If Bush’s No Child Left Behind Act Gets Renewed, Let’s Be Sure to Properly Fund It This Time
Five years ago, President Bush signed into law the No Child Left Behind law. This piece of legislation was intended to improve the public school system by increasing the penalties for schools that didn’t meet academic standards. Schools were required to test students in math and reading and were held accountable for the results.
If a student was struggling, he or she could receive free tutoring and, if the school continued to fall short of expectations, students are allowed to transfer schools. Schools that repeatedly fail were subject to harsh penalties, including closing. Though controversial, the law was an attempt to provide America’s public school children with a quality education. There was one huge flaw with the bill, however: Expectations for schools went up, but federal spending on public education didn’t increase sufficiently.
Without adequate funding, schools couldn’t implement the strategies need to improve their schools. They were doomed to fail and, in turn, so are our children. The No Child Left Behind Act is up for renewal. With the Democrats exerting their recently won power in the Congress, now is the time for progressive thinkers to fight for an increase in education spending.
School systems have, for years, routinely used standardized tests to gauge student progress. But, with the passage of No Child Left Behind, these tests went from being an assessment to, in many cases, being the deciding factor in whether or not a student will move on to the next level. For students in under-funded, i.e. poor, school districts, passing these tests is next to impossible. Classrooms are overcrowded, often with outdated text books. Many times, the teachers are not certified in the subjects they are teaching.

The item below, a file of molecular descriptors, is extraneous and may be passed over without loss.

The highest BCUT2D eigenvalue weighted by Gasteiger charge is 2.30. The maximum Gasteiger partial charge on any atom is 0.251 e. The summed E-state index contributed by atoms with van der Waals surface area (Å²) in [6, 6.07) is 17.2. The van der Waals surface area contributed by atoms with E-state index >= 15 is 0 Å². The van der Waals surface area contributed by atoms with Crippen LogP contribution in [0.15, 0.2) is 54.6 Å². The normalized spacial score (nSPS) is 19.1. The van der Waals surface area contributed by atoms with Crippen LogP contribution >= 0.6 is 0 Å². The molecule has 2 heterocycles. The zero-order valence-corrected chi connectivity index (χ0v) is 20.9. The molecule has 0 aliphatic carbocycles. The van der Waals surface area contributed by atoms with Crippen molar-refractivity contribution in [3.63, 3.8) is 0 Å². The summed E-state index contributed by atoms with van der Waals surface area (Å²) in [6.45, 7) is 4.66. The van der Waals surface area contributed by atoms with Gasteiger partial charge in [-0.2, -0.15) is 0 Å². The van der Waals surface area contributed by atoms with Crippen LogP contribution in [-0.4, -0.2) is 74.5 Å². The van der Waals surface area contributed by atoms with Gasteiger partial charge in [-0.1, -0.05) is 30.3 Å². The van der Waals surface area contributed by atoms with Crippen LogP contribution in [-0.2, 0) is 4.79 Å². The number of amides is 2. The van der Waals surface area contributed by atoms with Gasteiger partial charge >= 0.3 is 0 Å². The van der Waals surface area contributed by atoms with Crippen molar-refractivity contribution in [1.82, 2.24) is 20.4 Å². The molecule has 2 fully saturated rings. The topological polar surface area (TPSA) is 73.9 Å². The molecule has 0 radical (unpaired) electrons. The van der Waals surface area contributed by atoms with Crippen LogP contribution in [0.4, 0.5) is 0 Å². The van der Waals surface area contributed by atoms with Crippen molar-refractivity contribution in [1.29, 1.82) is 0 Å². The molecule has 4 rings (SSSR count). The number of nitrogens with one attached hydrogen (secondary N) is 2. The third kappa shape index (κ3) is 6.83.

Add to that any personal issues they may be dealing with -- poor test taking skills, trouble at home, etc. -- and the odds are stacked against them. Many of those affected by this biased system are black. Data from California shows that only 63 percent of African-American and 68 percent of Hispanics students passed the state’s graduation exam, while 90 percent of white students passed. The picture around the rest of the country is not much different. As high stakes tests increase in popularity, the drop-out rate increases.
One Democrat, Sen. Ted Kennedy (D-Mass.), has proposed a plan that calls for states to work to develop consistent academic requirements for students; this would ensure students, regardless of where they live, would leave school equally prepared for college or the workforce. Kennedy has also called for an expansion of social programs for poor children; social workers will be in every school that has a large population of students living below the poverty line. When students living in urban areas are able to emotionally and psychologically deal with the violence and poverty that may surround them, they learn better.
If federal and local governments were to adequately fund the nation’s public schools, the schools could implement the programs needed to ensure student success. Instead, the country has poured its money into the criminal injustice system and defense spending, leaving our children, our future, vulnerable and unprepared for an increasing competitive society.
The public education system needs to be reformed. Real reform starts with a financial commitment from the federal government.
By: Judge Greg Mathis, Special to BlackAmericaWeb.com